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I Islamophobia

Since Pulse, culture of fear exists on Treasure Coast

By Nicole Rodriguez, For USA TODAY NETWORK - FLORIDA, On 12 June 2017, Read Original
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For residents near Omar Mateen’s former home, the savage act he perpetrated at Pulse nightclub in Orlando a year ago has fostered a culture of fear of Muslims and created a heightened awareness of terrorism on the relatively sleepy Treasure Coast.

People look over their shoulder more often.

They’re suspicious of their neighbors.

They’re especially skeptical of Islam.

Some have even condemned any new mosques in the area out of a crippling fear the places of worship could spawn the next homegrown terrorist who could strike locally next time.

That’s been the new reality for many area residents in the year since Mateen, 29, of Fort Pierce, embarked on a shooting spree June 12 at Pulse, a gay nightclub, that left 49 dead and dozens injured. He was killed after a standoff with law enforcement officials.

Much like Sept. 11, 2001 was a brutal wake-up call to terrorism for the nation and world, the Pulse massacre — the deadliest mass shooting in modern American history — was a jolt for the Treasure Coast, said PGA Village resident Jim Gioia, who lives in the Port St. Lucie gated community Mateen patrolled as a security guard up until the attack.

“When we talk about what the United States is supposed to be — a totally free country — we’ve lost some of that, going back to 9/11 and also here locally after what happened in Orlando,” Gioia said.

Fort Pierce resident Herbert Johnson now has a heightened awareness of his surroundings, talks more to his neighbors and underestimates no one, he said.

Johnson lives in Woodland Condominiums, where Mateen once shared a condo with his wife and young son. Johnson crossed paths with an unassuming Mateen around the complex, but never spoke to him.

Mateen’s widow, Noor Salman, has pleaded not guilty to charges of aiding and abetting her husband, and obstruction of justice. She’s awaiting trial from an Orlando jail.

“It makes you pay attention,” Johnson said. “Your guard is up.”

Neighbors of the Islamic Center of Fort Pierce said many who live around the mosque believe it’s a breeding ground for terrorists. Mateen wasn’t the first extremist with ties to the Midway Road mosque.


Federal officials in 2014 identified 22-year-old Moner Mohammad Abu-Salha, who spent much of his life with his family in Vero Beach in Indian River County, as the first known American suicide bomber in the Syrian civil war.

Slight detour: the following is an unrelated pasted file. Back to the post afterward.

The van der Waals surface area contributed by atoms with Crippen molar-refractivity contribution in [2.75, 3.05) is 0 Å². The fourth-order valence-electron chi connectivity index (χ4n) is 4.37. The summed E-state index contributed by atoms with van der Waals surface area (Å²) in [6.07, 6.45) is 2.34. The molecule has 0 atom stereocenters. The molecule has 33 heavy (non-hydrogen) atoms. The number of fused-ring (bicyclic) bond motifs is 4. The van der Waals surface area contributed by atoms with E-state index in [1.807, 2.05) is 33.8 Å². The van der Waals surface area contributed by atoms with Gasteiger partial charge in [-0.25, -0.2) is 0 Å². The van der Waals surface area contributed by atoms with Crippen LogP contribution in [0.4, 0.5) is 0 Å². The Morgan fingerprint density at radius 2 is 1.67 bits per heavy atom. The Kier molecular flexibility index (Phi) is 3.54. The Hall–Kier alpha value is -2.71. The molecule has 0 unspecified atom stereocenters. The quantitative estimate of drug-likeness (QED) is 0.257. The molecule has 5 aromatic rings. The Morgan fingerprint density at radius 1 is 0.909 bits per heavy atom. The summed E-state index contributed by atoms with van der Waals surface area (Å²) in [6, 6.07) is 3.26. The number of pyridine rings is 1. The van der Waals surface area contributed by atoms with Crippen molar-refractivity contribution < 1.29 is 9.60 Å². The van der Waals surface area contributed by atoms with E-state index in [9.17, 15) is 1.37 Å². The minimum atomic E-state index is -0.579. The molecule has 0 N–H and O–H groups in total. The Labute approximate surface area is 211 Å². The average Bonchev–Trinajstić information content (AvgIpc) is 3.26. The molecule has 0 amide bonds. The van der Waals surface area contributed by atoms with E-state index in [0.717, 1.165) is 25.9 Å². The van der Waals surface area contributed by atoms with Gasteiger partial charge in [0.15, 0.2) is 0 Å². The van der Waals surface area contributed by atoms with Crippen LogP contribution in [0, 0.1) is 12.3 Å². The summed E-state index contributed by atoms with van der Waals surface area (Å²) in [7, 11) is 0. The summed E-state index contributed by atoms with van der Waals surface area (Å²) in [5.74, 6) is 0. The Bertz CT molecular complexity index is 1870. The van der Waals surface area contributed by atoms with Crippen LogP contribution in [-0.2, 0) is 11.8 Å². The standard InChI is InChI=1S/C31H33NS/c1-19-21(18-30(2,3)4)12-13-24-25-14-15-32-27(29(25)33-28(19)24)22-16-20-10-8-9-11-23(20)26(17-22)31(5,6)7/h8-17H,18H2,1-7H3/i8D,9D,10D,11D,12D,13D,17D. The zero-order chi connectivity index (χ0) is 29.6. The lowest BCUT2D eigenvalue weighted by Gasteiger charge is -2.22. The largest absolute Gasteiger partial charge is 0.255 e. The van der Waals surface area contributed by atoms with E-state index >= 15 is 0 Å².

“People think it’s an ISIS training facility,” said mosque neighbor Michael Parsons, who promotes tolerance and dismisses the assumptions by his neighbors as nonsense.

Islamic Center of Fort Pierce spokesman Wilfredo Ruiz also dismisses the notion.

“Those are Islamophobic comments with the sole purpose of demonizing Islam and Muslims,” Ruiz said. “They’re totally baseless. They’re not based on any facts.”

The fear, however, is widespread.

Just recently, a group of Treasure Coast residents decried the prospect of a mosque in Port St. Lucie, saying the institution would promote fear, hate and terror.

“Don’t be lulled into a false sense of security because we live in small communities,” Stuart resident Nicolas Vessio said at an April 24 Port St. Lucie City Council meeting.

“These are soft target areas and this can easily happen here as evidenced in San Bernardino and what happened in Orlando and it can happen right here,” Vessio said, citing violence and a proliferation of mosques in Europe.

In San Bernardino, California, two shooters killed 14 people and injured 22 others during a terrorist attack in a county facility Dec. 2, 2015. The two shooters, Syed Farook, 28, and his wife Tashfeen Malik, 29, of Redlands, California, were killed hours later in a gun battle with authorities.

The unease isn’t isolated to just non-Muslims. It’s reciprocated by local Muslims who fear for their lives.

Since the Pulse attack, a worshipper was beaten outside Mateen’s former mosque and a large group of motorcyclists rumbled around the Islamic Center in what could be conceived as an act of intimidation.

In September, Joseph Schreiber set the Midway mosque ablaze, which caused significant damage. Schreiber is serving a 30-year sentence for the arson, which was considered a hate crime.

“The fear is not of what will be told or what will be said about them,” Ruiz said. “They have a real fear of being physically endangered.”

The only way to ease fears and bridge gaps between different religious groups leery of one another is to take time to learn about each other, St. Lucie County Commission Chairman Chris Dzadovsky said.

“We are a melting pot and we do have differences — differences in how we love, how we pray, how we look at economic issues and we have political philosophies that are different,” Dzadovsky said. “America was produced that way and for over 235 years, we have been successful.

“The challenge that we face is people not speaking to people to learn more and be more accepting of different thoughts and feelings,” Dzadovsky said. “We’ve created a landscape of hate across the world and in our country, which is a real shame.”

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